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Dhaka to become world’s 6th largest megacity in 2030
Dhaka South City Corporation (DSCC) and Unicef Bangladesh on Thursday signed a Memorandum of Understanding (MoU) and a joint work plan.
The MoU and the annual work plan were jointly signed by Chief Executive Officer (CEO) of DSCC Khan Mohammad Bilal and Representative, Unicef Bangladesh Edouard Beigbeder on behalf of their respective organisations.
These are aimed at improving basic service delivery for children in urban poor communities to improve their overall wellbeing and reduce service gaps.
Under the initiative, basic services like health, nutrition, education, child protection, water, sanitation to 100,000 children between the age of 0-18 years and their families living in urban poor communities will be enhanced.
Unicef Bangladesh Representative Edouard Beigbeder said Unicef has already initiated support to the government of Bangladesh in advancing urban development and services to achieve sustainable changes in the lives of urban children.
He said the programmes have already been piloted in poor communities of five city corporations -- Dhaka North, Gazipur, Barisal, Sylhet and Khulna -- covering over 300,000 left out urban children. “Partnership with Dhaka South City Corporation is the sixth one.”
At the initial stage of the partnership, Zone-4 of DSCC will pilot social services package and implementation strategies for urban poor communities.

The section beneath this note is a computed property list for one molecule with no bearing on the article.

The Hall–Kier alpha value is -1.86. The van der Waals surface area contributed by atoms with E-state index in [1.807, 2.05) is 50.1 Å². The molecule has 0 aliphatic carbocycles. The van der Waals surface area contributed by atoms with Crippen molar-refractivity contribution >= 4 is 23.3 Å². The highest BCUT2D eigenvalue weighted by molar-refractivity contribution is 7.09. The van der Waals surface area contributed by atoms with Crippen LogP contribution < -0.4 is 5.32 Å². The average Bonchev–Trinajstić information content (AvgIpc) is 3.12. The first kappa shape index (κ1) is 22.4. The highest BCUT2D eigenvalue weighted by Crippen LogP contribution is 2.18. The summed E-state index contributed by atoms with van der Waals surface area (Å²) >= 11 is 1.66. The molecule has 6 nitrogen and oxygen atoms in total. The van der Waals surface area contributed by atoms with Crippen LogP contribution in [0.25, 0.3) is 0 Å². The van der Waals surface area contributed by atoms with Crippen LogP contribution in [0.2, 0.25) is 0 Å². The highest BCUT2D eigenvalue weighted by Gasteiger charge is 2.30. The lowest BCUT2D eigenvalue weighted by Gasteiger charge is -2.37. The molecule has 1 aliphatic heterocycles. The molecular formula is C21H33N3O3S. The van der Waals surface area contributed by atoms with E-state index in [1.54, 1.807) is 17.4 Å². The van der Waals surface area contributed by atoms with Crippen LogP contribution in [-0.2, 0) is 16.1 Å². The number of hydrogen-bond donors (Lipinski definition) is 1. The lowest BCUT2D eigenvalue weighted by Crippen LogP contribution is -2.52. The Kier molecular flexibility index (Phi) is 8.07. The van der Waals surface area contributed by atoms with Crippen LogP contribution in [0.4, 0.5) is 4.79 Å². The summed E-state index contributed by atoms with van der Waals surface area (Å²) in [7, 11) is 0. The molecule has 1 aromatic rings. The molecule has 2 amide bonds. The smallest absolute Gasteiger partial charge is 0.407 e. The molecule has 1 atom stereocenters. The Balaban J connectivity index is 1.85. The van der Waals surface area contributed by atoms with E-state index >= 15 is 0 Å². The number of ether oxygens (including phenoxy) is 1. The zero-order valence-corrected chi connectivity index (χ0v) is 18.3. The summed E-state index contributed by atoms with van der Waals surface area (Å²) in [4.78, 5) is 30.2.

This will develop a sustainable model for city corporations towards realisation of rights of children and their families by increasing their access to basic services.
Globally, and even more in Bangladesh, the proportion of population living in urban areas is growing.
According to the World Population Prospect (2014), Dhaka will be the 6th largest megacity in the world in 2030 and urban population in Bangladesh, which is now 53 million, will grow to 112 million in 2050.
The growing number of urban poor without access to basic services provides a compelling case for Unicef to strategically engage in urban programming, according to Unicef.
Building on its long experience in urban development, Unicef is effectively contributing to the development of a socially inclusive urban development strategy.
The pilot programme will be expanded to the remaining other five city corporations from a total of eleven by 2020 to benefit about one million left out children in the selected poor communities.
Service delivery models will also be available for scaling up by the government.